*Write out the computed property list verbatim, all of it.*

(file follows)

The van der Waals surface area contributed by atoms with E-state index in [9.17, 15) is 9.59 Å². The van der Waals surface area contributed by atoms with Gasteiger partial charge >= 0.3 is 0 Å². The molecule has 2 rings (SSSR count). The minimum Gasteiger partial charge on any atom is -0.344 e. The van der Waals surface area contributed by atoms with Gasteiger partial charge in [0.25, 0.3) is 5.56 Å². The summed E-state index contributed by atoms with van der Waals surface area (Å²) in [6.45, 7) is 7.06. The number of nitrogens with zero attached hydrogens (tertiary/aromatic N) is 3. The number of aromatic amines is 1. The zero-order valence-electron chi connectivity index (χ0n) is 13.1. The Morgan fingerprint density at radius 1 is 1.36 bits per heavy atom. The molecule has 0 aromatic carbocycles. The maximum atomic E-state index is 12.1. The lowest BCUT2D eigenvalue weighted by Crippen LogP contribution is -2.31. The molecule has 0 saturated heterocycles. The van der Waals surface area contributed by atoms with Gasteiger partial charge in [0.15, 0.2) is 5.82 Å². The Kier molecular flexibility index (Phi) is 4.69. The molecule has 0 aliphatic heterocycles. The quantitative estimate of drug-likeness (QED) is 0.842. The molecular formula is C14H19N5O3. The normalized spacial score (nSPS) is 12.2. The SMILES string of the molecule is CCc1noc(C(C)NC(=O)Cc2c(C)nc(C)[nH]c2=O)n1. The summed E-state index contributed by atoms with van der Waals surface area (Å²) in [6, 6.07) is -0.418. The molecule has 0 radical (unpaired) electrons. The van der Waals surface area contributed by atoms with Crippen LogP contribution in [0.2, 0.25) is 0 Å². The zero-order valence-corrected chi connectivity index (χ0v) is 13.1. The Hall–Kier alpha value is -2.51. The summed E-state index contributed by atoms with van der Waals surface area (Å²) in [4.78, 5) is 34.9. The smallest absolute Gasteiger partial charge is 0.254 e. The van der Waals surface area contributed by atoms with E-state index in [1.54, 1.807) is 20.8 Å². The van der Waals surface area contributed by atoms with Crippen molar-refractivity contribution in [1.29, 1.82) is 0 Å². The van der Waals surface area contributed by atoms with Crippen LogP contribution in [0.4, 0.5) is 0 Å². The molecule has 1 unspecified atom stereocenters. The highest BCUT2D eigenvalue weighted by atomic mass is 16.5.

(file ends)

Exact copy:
The van der Waals surface area contributed by atoms with E-state index in [9.17, 15) is 9.59 Å². The van der Waals surface area contributed by atoms with Gasteiger partial charge >= 0.3 is 0 Å². The molecule has 2 rings (SSSR count). The minimum Gasteiger partial charge on any atom is -0.344 e. The van der Waals surface area contributed by atoms with Gasteiger partial charge in [0.25, 0.3) is 5.56 Å². The summed E-state index contributed by atoms with van der Waals surface area (Å²) in [6.45, 7) is 7.06. The number of nitrogens with zero attached hydrogens (tertiary/aromatic N) is 3. The number of aromatic amines is 1. The zero-order valence-electron chi connectivity index (χ0n) is 13.1. The Morgan fingerprint density at radius 1 is 1.36 bits per heavy atom. The molecule has 0 aromatic carbocycles. The maximum atomic E-state index is 12.1. The lowest BCUT2D eigenvalue weighted by Crippen LogP contribution is -2.31. The molecule has 0 saturated heterocycles. The van der Waals surface area contributed by atoms with Gasteiger partial charge in [0.15, 0.2) is 5.82 Å². The Kier molecular flexibility index (Phi) is 4.69. The molecule has 0 aliphatic heterocycles. The quantitative estimate of drug-likeness (QED) is 0.842. The molecular formula is C14H19N5O3. The normalized spacial score (nSPS) is 12.2. The SMILES string of the molecule is CCc1noc(C(C)NC(=O)Cc2c(C)nc(C)[nH]c2=O)n1. The summed E-state index contributed by atoms with van der Waals surface area (Å²) in [6, 6.07) is -0.418. The molecule has 0 radical (unpaired) electrons. The van der Waals surface area contributed by atoms with Crippen LogP contribution in [0.2, 0.25) is 0 Å². The zero-order valence-corrected chi connectivity index (χ0v) is 13.1. The Hall–Kier alpha value is -2.51. The summed E-state index contributed by atoms with van der Waals surface area (Å²) in [4.78, 5) is 34.9. The smallest absolute Gasteiger partial charge is 0.254 e. The van der Waals surface area contributed by atoms with E-state index in [1.54, 1.807) is 20.8 Å². The van der Waals surface area contributed by atoms with Crippen molar-refractivity contribution in [1.29, 1.82) is 0 Å². The van der Waals surface area contributed by atoms with Crippen LogP contribution in [0.4, 0.5) is 0 Å². The molecule has 1 unspecified atom stereocenters. The highest BCUT2D eigenvalue weighted by atomic mass is 16.5.